Rule the Drums
The drums are a major driving force of the song, giving it a bouncy groovy that sounds natural despite being from a drum machine, or rather a variety of machines:
Hughes programmed most of the drums on “Everybody Wants to Rule the World.” They borrowed the snare drum sound from “Shout” and pitched it up. The hi-hat and shakers came from the LinnDrum. The kick drum sound came from the Fairlight CMI.
Although the original vintage drum machines used in the track are now hard to find, all of them have been sampled for use in the digital age. I did some digging around in my drum sample collection, mostly downloaded for free from various online sources, and managed to come up with a couple of samples that sound like the original sounds from Everybody Wants to Rule the World. I only struggled with the snare, which is the snare from Shout pitched up. The original snare sound on Shout comes from the Emu Drumulator with the rock drum setting, and although I found similar samples, I didn't find anything that sounded exactly the same. Check out the different layers in action:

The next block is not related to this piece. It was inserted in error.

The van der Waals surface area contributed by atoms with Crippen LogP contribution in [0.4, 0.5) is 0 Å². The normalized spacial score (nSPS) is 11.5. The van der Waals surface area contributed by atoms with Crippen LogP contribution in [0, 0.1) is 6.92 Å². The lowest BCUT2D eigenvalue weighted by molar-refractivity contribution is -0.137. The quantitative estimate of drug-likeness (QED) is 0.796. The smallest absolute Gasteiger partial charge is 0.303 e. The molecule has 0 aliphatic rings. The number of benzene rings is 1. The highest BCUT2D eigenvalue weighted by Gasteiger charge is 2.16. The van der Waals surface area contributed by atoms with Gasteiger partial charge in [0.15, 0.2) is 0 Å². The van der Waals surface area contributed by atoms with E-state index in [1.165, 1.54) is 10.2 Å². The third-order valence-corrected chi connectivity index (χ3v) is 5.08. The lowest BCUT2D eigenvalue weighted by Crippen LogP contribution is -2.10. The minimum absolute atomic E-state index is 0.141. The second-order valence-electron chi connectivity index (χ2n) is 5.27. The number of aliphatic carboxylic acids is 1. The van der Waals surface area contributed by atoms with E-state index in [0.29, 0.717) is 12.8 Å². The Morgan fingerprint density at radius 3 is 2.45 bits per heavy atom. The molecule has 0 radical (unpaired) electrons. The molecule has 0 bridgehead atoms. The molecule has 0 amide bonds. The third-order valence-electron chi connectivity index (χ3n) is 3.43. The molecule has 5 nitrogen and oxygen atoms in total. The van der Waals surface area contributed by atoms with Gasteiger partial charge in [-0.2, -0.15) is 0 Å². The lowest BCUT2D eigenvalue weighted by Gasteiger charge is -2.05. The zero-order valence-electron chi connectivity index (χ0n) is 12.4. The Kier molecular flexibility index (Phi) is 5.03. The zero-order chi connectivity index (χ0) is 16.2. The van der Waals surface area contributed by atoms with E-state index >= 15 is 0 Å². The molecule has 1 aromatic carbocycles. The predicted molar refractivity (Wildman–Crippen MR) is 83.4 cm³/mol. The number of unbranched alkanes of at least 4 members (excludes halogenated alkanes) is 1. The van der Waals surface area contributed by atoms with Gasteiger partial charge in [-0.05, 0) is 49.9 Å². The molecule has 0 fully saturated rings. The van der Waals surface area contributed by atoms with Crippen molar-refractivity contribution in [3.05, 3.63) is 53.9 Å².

Putting It All Together
“It's probably the most straightforward recording on the record,” adds Hughes. “Other tracks were recorded to two 24-tracks, then we would do edits on tape, and any piece of technology that could have gone wrong or held us up probably did. But ‘Everybody Wants to Rule the World’ was so simple and went down so quickly, it was effortless, really. In fact, as a piece of recording history, it's bland as hell.”
Lastly, hear the recreated tracks all together. I used minimal EQing and reverb, but for the most part the tracks compliment each other so well there's little need for lots of mixing.
Thanks for reading, this article took a while to come together but was worth it in the end! Check the link below to download the Arturia Prophet-V patches to use for yourself.